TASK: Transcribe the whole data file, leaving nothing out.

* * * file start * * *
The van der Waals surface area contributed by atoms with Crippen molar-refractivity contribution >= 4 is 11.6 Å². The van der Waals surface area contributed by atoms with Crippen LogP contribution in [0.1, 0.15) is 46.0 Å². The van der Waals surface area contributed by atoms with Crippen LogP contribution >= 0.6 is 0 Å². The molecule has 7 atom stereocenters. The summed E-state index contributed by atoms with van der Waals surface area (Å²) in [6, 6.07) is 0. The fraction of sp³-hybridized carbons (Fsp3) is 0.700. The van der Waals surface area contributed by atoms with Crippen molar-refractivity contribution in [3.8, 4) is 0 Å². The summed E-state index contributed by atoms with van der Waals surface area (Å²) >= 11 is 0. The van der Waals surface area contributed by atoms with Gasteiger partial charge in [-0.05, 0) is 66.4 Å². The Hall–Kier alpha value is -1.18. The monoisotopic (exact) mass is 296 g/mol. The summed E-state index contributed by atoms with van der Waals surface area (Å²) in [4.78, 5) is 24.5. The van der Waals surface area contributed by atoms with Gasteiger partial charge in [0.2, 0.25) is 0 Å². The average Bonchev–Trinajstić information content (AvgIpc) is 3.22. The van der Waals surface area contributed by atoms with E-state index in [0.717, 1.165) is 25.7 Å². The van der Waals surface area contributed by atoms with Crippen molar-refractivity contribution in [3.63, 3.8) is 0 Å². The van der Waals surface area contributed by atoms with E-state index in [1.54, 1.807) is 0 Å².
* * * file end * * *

The van der Waals surface area contributed by atoms with Crippen molar-refractivity contribution >= 4 is 11.6 Å². The van der Waals surface area contributed by atoms with Crippen LogP contribution in [0.1, 0.15) is 46.0 Å². The van der Waals surface area contributed by atoms with Crippen LogP contribution >= 0.6 is 0 Å². The molecule has 7 atom stereocenters. The summed E-state index contributed by atoms with van der Waals surface area (Å²) in [6, 6.07) is 0. The fraction of sp³-hybridized carbons (Fsp3) is 0.700. The van der Waals surface area contributed by atoms with Crippen molar-refractivity contribution in [3.8, 4) is 0 Å². The summed E-state index contributed by atoms with van der Waals surface area (Å²) >= 11 is 0. The van der Waals surface area contributed by atoms with Gasteiger partial charge in [-0.05, 0) is 66.4 Å². The Hall–Kier alpha value is -1.18. The monoisotopic (exact) mass is 296 g/mol. The summed E-state index contributed by atoms with van der Waals surface area (Å²) in [4.78, 5) is 24.5. The van der Waals surface area contributed by atoms with Gasteiger partial charge in [0.2, 0.25) is 0 Å². The average Bonchev–Trinajstić information content (AvgIpc) is 3.22. The van der Waals surface area contributed by atoms with E-state index in [0.717, 1.165) is 25.7 Å². The van der Waals surface area contributed by atoms with Crippen molar-refractivity contribution in [3.63, 3.8) is 0 Å². The van der Waals surface area contributed by atoms with E-state index in [1.54, 1.807) is 0 Å².